As a result of the CARES Act, many businesses have received funds through the Paycheck Protection Program. As businesses continue to struggle as a result of COVID-19, many owners may be wondering if creditors can garnish their Paycheck Protection Program funds.
Laws clearly indicate an exemption to garnishment for individual stimulus checks offered by the CARES Act. However, the answer is less clear when it comes to whether businesses’ Paycheck Protection Program funds can be garnished.
What can Paycheck Protection Program funds be used for?
Knowing what the funds can be used for is important for understanding whether or not a creditor can garnish them. The funds offered by the Paycheck Protection Program are intended to help businesses keep all of their employees on the payroll. In fact, the SBA will forgive Paycheck Protection Program loans for all businesses that keep all of their employees on the payroll for eight weeks. However, businesses can also use the funds for rent, mortgage interest, or utilities.
Can creditors garnish Paycheck Protection Program funds?
Unfortunately, there is no simple yes or no answer. Typically, payroll accounts are not exempt from creditor garnishment. Therefore, a judgment against a business debtor can generally result in the judgment creditor freezing a payroll account. Additionally, nothing within the CARES Act explicitly states whether or not Paycheck Protection Program funds are exempt from garnishment. Instead, the Act gives the treasury secretary the authority to issue a ruling on whether these funds are exempt. To date, Treasury Secretary Steven Mnuchin has made no such ruling. Therefore, as of now, states determine whether Paycheck Protection Program funds can be garnished.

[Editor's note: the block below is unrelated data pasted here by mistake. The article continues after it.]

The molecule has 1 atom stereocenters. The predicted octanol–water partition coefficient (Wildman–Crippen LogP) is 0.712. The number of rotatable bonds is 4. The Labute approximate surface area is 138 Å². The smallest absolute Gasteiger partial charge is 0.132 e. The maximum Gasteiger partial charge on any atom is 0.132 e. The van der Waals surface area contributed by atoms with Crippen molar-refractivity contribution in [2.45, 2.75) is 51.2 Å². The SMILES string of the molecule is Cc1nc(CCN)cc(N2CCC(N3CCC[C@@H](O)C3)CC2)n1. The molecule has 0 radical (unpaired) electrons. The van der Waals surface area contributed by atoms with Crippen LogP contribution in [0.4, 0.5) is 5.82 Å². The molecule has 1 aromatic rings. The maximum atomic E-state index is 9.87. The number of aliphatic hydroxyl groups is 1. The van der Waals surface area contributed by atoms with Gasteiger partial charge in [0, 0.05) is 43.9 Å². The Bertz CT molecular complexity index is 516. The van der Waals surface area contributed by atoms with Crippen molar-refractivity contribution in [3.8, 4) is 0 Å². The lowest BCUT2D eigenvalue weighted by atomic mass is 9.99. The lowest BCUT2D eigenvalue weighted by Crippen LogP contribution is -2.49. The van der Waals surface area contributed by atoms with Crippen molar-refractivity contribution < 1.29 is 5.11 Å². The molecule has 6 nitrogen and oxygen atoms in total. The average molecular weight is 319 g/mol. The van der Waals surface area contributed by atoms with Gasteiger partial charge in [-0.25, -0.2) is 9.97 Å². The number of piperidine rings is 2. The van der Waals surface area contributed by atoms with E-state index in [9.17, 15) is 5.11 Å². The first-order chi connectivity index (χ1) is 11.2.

What will happen if a creditor tries to garnish my Paycheck Protection Program funds?
While no explicit determination has been made on the federal level, a judgment garnishing your Paycheck Protection Program funds seems unlikely. In New York State in particular, Attorney General Letitia James has been vocal about prosecuting any attempts to garnish individual CARES Act payments as a violation of local, state, and federal law. However, she has not specified whether she would extend this treatment to businesses as well. On the other hand, businesses will likely benefit from the exemption of individual CARES Act funds being exempt from garnishment.
Additionally, garnishing Paycheck Protection Program funds would oppose the purpose of the funds outlined in the CARES Act. The federal government provided these funds to help keep businesses afloat. Therefore, garnishing these funds would have the opposite effect. Additionally, if a creditor ordered a garnishment through a judgment, violating the Paycheck Protection Program obligations would be nearly impossible for the business.
Many businesses are struggling to pay their bills as a result of COVID-19. If your business has past-due debts, you may be worried about a judgment. Consider seeking professional help. At Tayne Law Group, P.C., we have more than 20 years of experience resolving business debt. We can help get your business back on track and put the fear of a judgment out of your mind. And, as a law firm, we can help you navigate the legal side. Contact us today for a free, no-obligation consultation.